Thursday, August 18, 2016

Training 2.0

I was inspired by one of the OSR posters +Ian Wyckoff to create an alternate version of training. While this isn't as simple as the earlier listed one, or as his, I think it gets the best of what I'm looking for. Training starts hard, gets a bit easier, but then gets harder as you try and surpass your limits.

It begins!

Training Redesigned

By spending resources (money, favors, etc.), a PC can find a trainer to help go through rigorous exercise. It could be lifting boulders atop a mountain, meditating under an icy waterfall, extreme studying, or visiting a courtesan school to learn the Great Game, or anything hardcore that you can come up with. This takes time (a week or two, maybe even a month depending on the GM), and at the end of the montage, the character rolls a number of dice against the corresponding stat to see if they gain a boost. If they beat their stat number, then it goes up by 1. If not, then they must complete it again. If they find a trainer that shows them what they are doing wrong, they can get a bonus on the roll, usually just a plus 1. 

There are different training regimen. Novice, Intermediate, and Expert. The table below shows the different training dice rolls and the minimum stat value required to do them.

Training Regimen Dice and Minimum

Novice - 2d4 - Min 1
Intermediate - 2d6 = Min 8
Expert - 2d10 - Min 12

When doing the training, you roll that regimen's dice and beat your stat. If you do a training regimen that you don't meet the stat requirement for, you must roll a 1d20 against your stat (high or low, it depends on the GM. I prefer rolling high) at the end of the regiment at a -5 penalty to see if the training even works. If you fail, the training doesn't take and at the GM's discretion, it could mean injury or simply insulting your trainer and being dismissed from the academy. 

Example: Bearic the Cleric is a bear cleric looking to take an Expert Strength Training course, but his strength is only at an 11. He still takes it, but when he finishes the weeks long training, he has to roll a 1d20 at or below an 11 (or, if doing high rolls, meet or beat a 10+) with a -5 penalty applied to the roll. Here's hoping Bearic the Cleric can roll below an 6 (or above a 15).

If you are training a stat that is below 10 for the very first time, the GM can decide to limit how much training you can do back to back. Since you're going from being a couch potato to a superstar, it is a bit harder to get the training in without becoming exhausted, mentally or physically. This really should only apply up to the second training.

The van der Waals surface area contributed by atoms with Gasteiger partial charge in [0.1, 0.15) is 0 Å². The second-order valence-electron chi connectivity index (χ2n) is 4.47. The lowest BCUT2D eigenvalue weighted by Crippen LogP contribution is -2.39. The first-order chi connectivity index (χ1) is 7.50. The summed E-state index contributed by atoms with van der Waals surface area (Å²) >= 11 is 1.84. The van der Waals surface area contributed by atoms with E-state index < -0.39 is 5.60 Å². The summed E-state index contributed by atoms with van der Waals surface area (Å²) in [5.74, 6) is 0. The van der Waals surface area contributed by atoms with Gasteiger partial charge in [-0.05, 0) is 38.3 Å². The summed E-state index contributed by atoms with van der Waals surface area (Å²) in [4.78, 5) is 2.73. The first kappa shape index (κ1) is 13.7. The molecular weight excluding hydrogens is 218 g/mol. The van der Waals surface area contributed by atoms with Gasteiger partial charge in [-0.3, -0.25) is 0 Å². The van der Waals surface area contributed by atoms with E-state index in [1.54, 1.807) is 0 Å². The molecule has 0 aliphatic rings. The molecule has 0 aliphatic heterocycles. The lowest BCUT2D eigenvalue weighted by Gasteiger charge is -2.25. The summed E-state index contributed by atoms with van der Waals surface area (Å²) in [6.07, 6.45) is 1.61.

You can roleplay out the training as an adventure. If doing this, the GM can apply bonuses to the final Regimen Dice roll depending on how well the players do.

Maximum Stat Training

We all have limits we simply cannot surpass. A player can raise any stat, but they can only gain up to a total of 9 stat points for their stats. So, if a player increases their Strength by 4, then they have 5 more points to train with any other stat before they've reached their limit. A player can surpass this with performance enhancement drugs and magic, but that has consequences and is something I'll get into another time.

I will never get over this picture of Triple H and his O face


I think I prefer this method honestly. While it is a little bit more complicated, I feel it's still a simple little ruleset that the players can use to get their characters better without waiting to level up. Admittedly, I seem to prefer disconnecting stat and skill advancement from leveling up. Makes me wonder if I would be happier with a classless system. I feel this method fixes the issue of rushing to 18 too quickly, while still making just starting out exhausting. Lord knows when I got started weight lifting, that was really tough. While the maximum stat training is in there, I feel the real limiter is going to be the money to train as well as down time.

I plan on using this for a project I'm working on where training your character is a really big deal. I do hope to playtest this one, as it does excite me. Try it out in your games and see how it goes.

No comments:

Post a Comment